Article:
A new policy has been put into effect making you less likely to get arrested for smoking herb in public. This follows a report by the city’s Department of Health, which endorsed legalizing recreational Marijuana because of its many benefits. Finally, we have some progress concerning New York's battle to legalize the usage of marijuana. This is good news for New York, a state that can really use a bit of chilling out.

Although the recreational use of marijuana is still (unfortunately) illegal in New York State, a new plan was implemented by the NYPD this past Saturday, September 1. Officers are now able to decide whether or not they will arrest people caught smoking marijuana.

In some case, arrests will be made. These cases include anyone caught driving while smoking, those with outstanding warrants, and/or anyone who refuses to show identification when requested by an officer. However, those with a clean record found smoking marijuana in public are likely to receive a court summons rather than an arrest. According to NBC New York, you can have up to 25 grams of the drug in your possession and still qualify for a summons. That said, however, a summons could result in a $100 fine.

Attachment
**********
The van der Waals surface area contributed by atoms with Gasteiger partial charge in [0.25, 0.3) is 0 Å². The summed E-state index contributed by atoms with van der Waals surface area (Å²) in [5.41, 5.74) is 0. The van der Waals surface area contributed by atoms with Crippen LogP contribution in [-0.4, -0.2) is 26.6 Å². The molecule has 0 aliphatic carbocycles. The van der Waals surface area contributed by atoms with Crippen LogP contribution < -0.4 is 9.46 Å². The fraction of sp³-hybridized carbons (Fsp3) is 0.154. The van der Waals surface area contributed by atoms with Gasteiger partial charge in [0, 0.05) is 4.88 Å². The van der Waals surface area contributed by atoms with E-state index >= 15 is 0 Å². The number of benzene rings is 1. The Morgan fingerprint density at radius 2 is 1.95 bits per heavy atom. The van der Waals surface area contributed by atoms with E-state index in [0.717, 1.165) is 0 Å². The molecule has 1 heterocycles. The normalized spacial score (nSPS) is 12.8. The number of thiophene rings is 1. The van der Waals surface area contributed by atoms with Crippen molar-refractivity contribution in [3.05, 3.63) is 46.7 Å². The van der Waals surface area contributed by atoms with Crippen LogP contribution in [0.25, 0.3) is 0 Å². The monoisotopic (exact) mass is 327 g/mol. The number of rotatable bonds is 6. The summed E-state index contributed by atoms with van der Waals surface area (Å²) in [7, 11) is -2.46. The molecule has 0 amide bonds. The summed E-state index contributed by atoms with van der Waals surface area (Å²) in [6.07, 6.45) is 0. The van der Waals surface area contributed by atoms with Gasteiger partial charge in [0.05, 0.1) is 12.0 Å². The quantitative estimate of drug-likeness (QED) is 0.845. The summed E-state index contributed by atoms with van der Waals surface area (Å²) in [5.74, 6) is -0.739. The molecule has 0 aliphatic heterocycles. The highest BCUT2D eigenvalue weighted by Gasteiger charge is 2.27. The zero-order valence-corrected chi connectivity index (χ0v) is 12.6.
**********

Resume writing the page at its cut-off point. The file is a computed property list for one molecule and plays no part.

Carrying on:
I’ll smoke to that

Officials claim that this new policy was implemented due to the fact that most arrests pertaining to marijuana have nothing to do with public safety. There have also been numerous complaints of racial profiling associated with these petty arrests.

According to NBC New York, Brooklyn District Attorney Eric Gonzalez stated: "The glaring racial disparities in who is and is not arrested have contributed to a sense among many in our communities that the system is unfair. This, in turn, contributes to a lack of trust in law enforcement, which makes us all less safe." The New York Times also reported that African-Americans were eight times more likely to be arrested on low-level marijuana charges.

With this new policy in effect, the city expects upwards of 10,000 fewer arrests.

For the record

A summons is a written order issued by the court after a criminal or traffic complaint has been filed, requiring the person named in the complaint to appear in court on a specific date to answer to the alleged charge.

A summons could result in fines of up to $100. So, basically, it's a marijuana ticket. While this is progress, we still have a long way to go before marijuana is legalized outright.

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